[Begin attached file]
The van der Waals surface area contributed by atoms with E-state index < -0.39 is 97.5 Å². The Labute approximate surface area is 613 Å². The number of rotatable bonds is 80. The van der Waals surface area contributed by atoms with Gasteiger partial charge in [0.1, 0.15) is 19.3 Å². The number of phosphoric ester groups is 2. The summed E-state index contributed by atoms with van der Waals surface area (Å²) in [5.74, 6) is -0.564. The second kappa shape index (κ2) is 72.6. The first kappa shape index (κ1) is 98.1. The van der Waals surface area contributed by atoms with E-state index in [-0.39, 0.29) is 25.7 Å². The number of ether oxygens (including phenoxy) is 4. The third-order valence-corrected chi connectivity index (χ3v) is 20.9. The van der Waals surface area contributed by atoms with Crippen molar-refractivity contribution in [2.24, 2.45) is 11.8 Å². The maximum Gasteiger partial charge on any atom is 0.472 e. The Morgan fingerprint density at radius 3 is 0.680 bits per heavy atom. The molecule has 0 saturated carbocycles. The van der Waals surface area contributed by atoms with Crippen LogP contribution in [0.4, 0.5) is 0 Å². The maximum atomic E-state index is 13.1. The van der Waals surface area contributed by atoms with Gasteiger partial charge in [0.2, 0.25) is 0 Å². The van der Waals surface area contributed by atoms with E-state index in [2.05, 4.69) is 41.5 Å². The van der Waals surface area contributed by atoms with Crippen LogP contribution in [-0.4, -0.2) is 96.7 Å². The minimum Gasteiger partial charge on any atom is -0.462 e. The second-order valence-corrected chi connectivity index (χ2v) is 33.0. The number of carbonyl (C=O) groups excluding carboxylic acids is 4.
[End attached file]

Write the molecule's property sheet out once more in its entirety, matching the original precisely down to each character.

The van der Waals surface area contributed by atoms with E-state index < -0.39 is 97.5 Å². The Labute approximate surface area is 613 Å². The number of rotatable bonds is 80. The van der Waals surface area contributed by atoms with Gasteiger partial charge in [0.1, 0.15) is 19.3 Å². The number of phosphoric ester groups is 2. The summed E-state index contributed by atoms with van der Waals surface area (Å²) in [5.74, 6) is -0.564. The second kappa shape index (κ2) is 72.6. The first kappa shape index (κ1) is 98.1. The van der Waals surface area contributed by atoms with E-state index in [-0.39, 0.29) is 25.7 Å². The number of ether oxygens (including phenoxy) is 4. The third-order valence-corrected chi connectivity index (χ3v) is 20.9. The van der Waals surface area contributed by atoms with Crippen molar-refractivity contribution in [2.24, 2.45) is 11.8 Å². The maximum Gasteiger partial charge on any atom is 0.472 e. The Morgan fingerprint density at radius 3 is 0.680 bits per heavy atom. The molecule has 0 saturated carbocycles. The van der Waals surface area contributed by atoms with Crippen LogP contribution in [0.4, 0.5) is 0 Å². The maximum atomic E-state index is 13.1. The van der Waals surface area contributed by atoms with Gasteiger partial charge in [0.2, 0.25) is 0 Å². The van der Waals surface area contributed by atoms with E-state index in [2.05, 4.69) is 41.5 Å². The van der Waals surface area contributed by atoms with Crippen LogP contribution in [-0.4, -0.2) is 96.7 Å². The minimum Gasteiger partial charge on any atom is -0.462 e. The second-order valence-corrected chi connectivity index (χ2v) is 33.0. The number of carbonyl (C=O) groups excluding carboxylic acids is 4.